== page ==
Here are some ideas for exploring the effect of temperature on water density. The first experiment is very simple and suitable for children of all ages. It might take several attempts and some adult assistance, however, to master the tricky art of balancing bottles on top of each other!
You will need the following materials to carry out these experiments:
- Two clear plastic bottles (or glass jars) of exactly the same size
- Food dye
- Hot (not boiling!) water
- Cold Water
- Some card, index cards are perfect for this!
- A deep tray or washing up bowl to catch water, this can get messy!
- Make sure everyone has post-it notes!
Method For First Experiment:
Fill one bottle (or jar) with cold water and fill the other bottle with hot water. To ensure a fair test fill them to the same level.
Allow the contents settle for a couple of minutes.
Place a small drop of food dye in each.
Watch carefully, can children describe what is happening in each jar?
Have they got questions or can they think of any explanations for what is happening? Get them to scribble their questions on a post-it!
What happened here?
The food dye in the cold bottle will have made very pretty swirls suspended in the water before very slowly spreading the color throughout the bottle. In the hot water, the dye will have dispersed evenly throughout the bottle almost immediately.
This happens because warm water is less dense than cold water, the molecules have greater freedom of movement and mix the dye in very quickly. The molecules in higher density cold water are closer together and so can’t move as much, so it takes much longer to distribute the dye.
Method For Second Experiment:
Put a drop of food dye in the hot bottle and place it in your deep tray.
Now make sure the cold bottle with clear water is full to the very top and place your card over it. This should form a seal.
Quickly turn the bottle of cold, clear liquid upside down and place it on top of the other bottle.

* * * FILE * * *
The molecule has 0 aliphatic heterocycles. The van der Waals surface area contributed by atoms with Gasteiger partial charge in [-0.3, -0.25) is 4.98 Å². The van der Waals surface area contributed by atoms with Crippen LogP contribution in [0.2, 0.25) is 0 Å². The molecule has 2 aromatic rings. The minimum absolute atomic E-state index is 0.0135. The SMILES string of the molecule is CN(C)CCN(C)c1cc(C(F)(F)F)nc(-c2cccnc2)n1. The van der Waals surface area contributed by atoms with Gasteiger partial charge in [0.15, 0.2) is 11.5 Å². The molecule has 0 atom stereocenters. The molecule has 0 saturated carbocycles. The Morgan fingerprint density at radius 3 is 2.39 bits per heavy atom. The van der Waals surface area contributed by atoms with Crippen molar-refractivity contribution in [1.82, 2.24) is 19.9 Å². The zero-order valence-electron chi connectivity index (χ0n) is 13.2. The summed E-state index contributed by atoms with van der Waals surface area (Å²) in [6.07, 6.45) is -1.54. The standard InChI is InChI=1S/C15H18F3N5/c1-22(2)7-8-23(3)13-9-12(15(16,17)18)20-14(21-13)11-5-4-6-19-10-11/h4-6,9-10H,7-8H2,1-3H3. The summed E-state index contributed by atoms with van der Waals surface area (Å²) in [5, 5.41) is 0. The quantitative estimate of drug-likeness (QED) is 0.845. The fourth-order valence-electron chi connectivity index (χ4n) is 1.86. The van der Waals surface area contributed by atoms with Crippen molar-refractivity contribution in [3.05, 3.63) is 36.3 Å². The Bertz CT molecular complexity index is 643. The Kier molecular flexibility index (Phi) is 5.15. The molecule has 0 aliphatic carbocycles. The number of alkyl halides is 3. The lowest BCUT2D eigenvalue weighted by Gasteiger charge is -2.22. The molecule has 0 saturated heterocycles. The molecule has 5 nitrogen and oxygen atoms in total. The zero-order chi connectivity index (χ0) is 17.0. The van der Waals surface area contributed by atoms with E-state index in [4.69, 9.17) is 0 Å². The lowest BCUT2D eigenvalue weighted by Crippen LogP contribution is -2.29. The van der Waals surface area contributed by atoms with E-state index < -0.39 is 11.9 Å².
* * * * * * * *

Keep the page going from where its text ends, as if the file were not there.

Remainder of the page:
Carefully slide the card away, don’t worry if you spill a little. Watch and observe for three or four minutes.
Now you are going to repeat this process, but with a difference. Empty the bottles and rinse them. Fill both bottles with cold water.
Add food dye to one and place it in the tray. Using the same process as before upturn the bottle with clear liquid on top. Watch and observe.
Again give children a chance to make observations and ask questions. Can they think of any reason for this happening? Is there a way to do further tests to try their ideas out? Have a go!
What happened here?
Children might already know about density from other experiments and know that materials with lesser density float on top of materials with heavier density. (See below)
When you placed the cold water on top of the lower density hot water, the hot water rises up to float above the cold water and so the two become very quickly mixed. In the second experiment using cold water in both bottles, the mixing process is much, much slower because the water in the bottom is the same density as that in the top.
A way to demonstrate density!
This is a great idea for demonstrating density! Take a small, clear plastic container. Put a few marbles in it and shake. These marbles are molecules, they can move around freely because they are not closely packed together. Increase density by adding more marbles, there will be less freedom of movement the more you put in. Fill the container with as many marbles as you can. This time when you shake they should hardly move at all, in much the same way as densely packed molecules in a solid material.
What did we learn?
- That the density of a material can be affected by temperature.
- That low density liquids will rise above higher density liquids.
- Making observations and asking questions.
- Applying existing knowledge base to offer explanations.
- Proposing further experiments to test explanations.
Take It Further: